Music and poetry echo through artist’s latest exhibition and suggest further ‘multi-media’ work to come…
IT IS ONE OF THE HIGHEST lakes in the mountainous region of Kashmir and artist Nasser Azam’s latest exhibition is the most recent and contemporary articulation of a rich tapestry of ideas, culture and beliefs that have inspired many.
The exhibition called ‘Saiful Malook’ can be seen for free at the Saatchi Gallery in London until next Monday (June 10).
Azam who travelled to Saiful ul-Malook, the name of the lake in Pakistan Kashmir, was himself drawn to the region by two other artists, one a musician of global renown and much admiration even today, the great late Nusrat Ali Fateh Khan (1948-1997).
It was Khan who popularised the tradition of Qawwali in the West and reinvigorated it on the subcontinent (his nephew Rahat is widely regarded as a leading proponent of Qawwali today and enjoys global attention too), and Nusrat made it a recognisable genre which still has many millions of admirers and adherents across the world, both among the diaspora and the wider world, at large.
Khan adapted a famous poem by the Sufi saint and scribe, Mian Muhammad Bakhsh (1830-1907) to music in the 1990s.
Intrigued and first inspired by Khan’s music, it prompted Azam to look into the background of the poet, Bakhsh.
“I found that he was born in the same city as myself, Jhelum (in Pakistan),” Azam told www.asianculturevulture.com at the private view on Thursday, on the eve of the public opening (May 30).
“I really reconnected with the underlying themes of the poem – struggle, passion, sacrifice.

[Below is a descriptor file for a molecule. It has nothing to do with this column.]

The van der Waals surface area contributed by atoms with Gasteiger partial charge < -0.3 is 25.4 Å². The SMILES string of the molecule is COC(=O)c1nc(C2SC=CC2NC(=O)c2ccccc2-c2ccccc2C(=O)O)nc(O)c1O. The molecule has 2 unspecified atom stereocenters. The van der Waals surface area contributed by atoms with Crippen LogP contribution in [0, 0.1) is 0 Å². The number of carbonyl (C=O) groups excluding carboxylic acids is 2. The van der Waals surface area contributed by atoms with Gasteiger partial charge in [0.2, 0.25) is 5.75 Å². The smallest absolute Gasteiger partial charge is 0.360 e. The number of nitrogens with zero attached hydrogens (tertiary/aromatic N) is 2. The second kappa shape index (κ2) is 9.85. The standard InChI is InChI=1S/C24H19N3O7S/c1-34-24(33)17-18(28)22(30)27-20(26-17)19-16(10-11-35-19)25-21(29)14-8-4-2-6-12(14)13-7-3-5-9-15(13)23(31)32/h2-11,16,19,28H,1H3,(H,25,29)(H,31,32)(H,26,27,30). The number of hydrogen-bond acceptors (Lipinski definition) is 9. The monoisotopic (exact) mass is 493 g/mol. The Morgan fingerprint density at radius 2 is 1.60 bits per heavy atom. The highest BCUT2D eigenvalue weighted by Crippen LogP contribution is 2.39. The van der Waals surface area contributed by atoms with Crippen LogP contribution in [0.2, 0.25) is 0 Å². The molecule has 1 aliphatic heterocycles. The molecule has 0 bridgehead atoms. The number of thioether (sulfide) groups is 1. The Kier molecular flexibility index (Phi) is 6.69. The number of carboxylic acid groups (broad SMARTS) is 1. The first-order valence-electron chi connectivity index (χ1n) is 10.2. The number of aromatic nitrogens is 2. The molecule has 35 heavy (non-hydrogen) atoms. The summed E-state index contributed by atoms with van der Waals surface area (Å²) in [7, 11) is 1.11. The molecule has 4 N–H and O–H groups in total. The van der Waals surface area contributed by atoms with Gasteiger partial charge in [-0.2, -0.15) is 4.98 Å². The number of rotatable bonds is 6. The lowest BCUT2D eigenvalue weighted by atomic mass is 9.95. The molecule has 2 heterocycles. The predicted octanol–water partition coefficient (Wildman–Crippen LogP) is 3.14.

“It is a complex piece of Punjabi poetry by Mian Muhammad Bakhsh. He wrote 18 books of Punjabi poetry and one in Persian. The most famous of these was ‘Saiful Malook’ (sometimes also written as ‘Sayful Muluk’ and named after the lake).”
In fables well-known across the region, there was a Prince of Persia, who dreamt of a beautiful damsel and went to search for her – giving up his kingdom to do so and embarking on a journey that would take years.
Behind this easily understood story lies a deeper and more spiritual one, posits Azam. And the Prince’s story and the lake became conflated in the popular imagination.
“It translates as the journey of divine love, and on the surface, it is a typical love story. The underlying themes are struggle and sacrifice and perseverance. And the pursuit from the metaphysical to the physical.
“At one level, it is about the prince undertaking an epic journey to find this fairy princess from his dream.
“And it is about various struggles, physical and emotional.”
For Azam too, there was a deep personal connection.
“I came to Britain when I was six-years old and there were a lot of sacrifices to be made and I had to adjust to a new environment and the poem is ultimately about how that commitment and perseverance usually pays off,” he explained. He was returning to Pakistan after an absence of 25 years.
Azam is sometimes referred to as a ‘performance painter’ but stresses it is not his natural working state.